A difficult year for low-income families in North Carolina is about to get harder.
As part of the economic stimulus package passed in 2009, Congress temporarily boosted food stamp benefits to help needy families get through the recession. That temporary increase expires Friday, when federal food vouchers will be cut by about 5 percent.
The reduction means the average family of four receiving partial help will get $10 less a month. For a family of four with no income, it’s a bigger hit at $36 less a month.
“Anybody who has no income or very little income who was relying on those dollars is going to need to visit an emergency food pantry or somewhere they can get emergency food assistance,” said Jennifer Caslin, a spokeswoman for the Food Bank of Central and Eastern North Carolina.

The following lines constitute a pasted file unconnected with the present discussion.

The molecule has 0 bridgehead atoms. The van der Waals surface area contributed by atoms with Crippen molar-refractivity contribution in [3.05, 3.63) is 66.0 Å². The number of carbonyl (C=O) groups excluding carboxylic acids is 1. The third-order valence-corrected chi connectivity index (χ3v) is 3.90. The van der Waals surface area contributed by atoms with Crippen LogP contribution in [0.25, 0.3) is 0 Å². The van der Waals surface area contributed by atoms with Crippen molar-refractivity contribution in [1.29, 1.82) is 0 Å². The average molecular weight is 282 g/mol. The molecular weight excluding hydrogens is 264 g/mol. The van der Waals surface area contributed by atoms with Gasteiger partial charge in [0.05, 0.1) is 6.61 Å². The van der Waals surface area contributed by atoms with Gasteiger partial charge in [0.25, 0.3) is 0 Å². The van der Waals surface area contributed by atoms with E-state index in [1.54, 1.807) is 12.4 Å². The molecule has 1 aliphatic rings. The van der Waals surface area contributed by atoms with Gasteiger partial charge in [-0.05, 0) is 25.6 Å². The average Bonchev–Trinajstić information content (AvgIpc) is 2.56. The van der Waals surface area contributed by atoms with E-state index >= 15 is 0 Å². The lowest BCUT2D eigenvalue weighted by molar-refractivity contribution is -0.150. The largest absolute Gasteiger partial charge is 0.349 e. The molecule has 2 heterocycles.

Caslin noted those facilities are already strained, following cuts to unemployment benefits in North Carolina and federal cutbacks during the recent government shutdown and because of the sequestration.
Demand at the Caslin’s food bank, for example, was up 12 percent in both July and August and shows no signs of leveling off. The food bank helps stock more than 850 partner agencies, such as soup kitchens and food pantries, in 34 counties.
“There’s more people who are in need. There’s more people visiting our partner agencies,” she said. “The food is going out the door just as fast as it’s coming in.”
About one in seven people in North Carolina, or nearly 1.6 million people, received some type of food assistance from the federal government last month, and the lower benefits could come as a nasty surprise to some families.
The state Department of Health and Human Services didn’t notify clients about the change, asking instead that county officials post signs about it in their offices.
DHHS officials declined to comment Wednesday.
“The need is great, and it’s not looking like it’s going to end anytime soon,” Caslin said.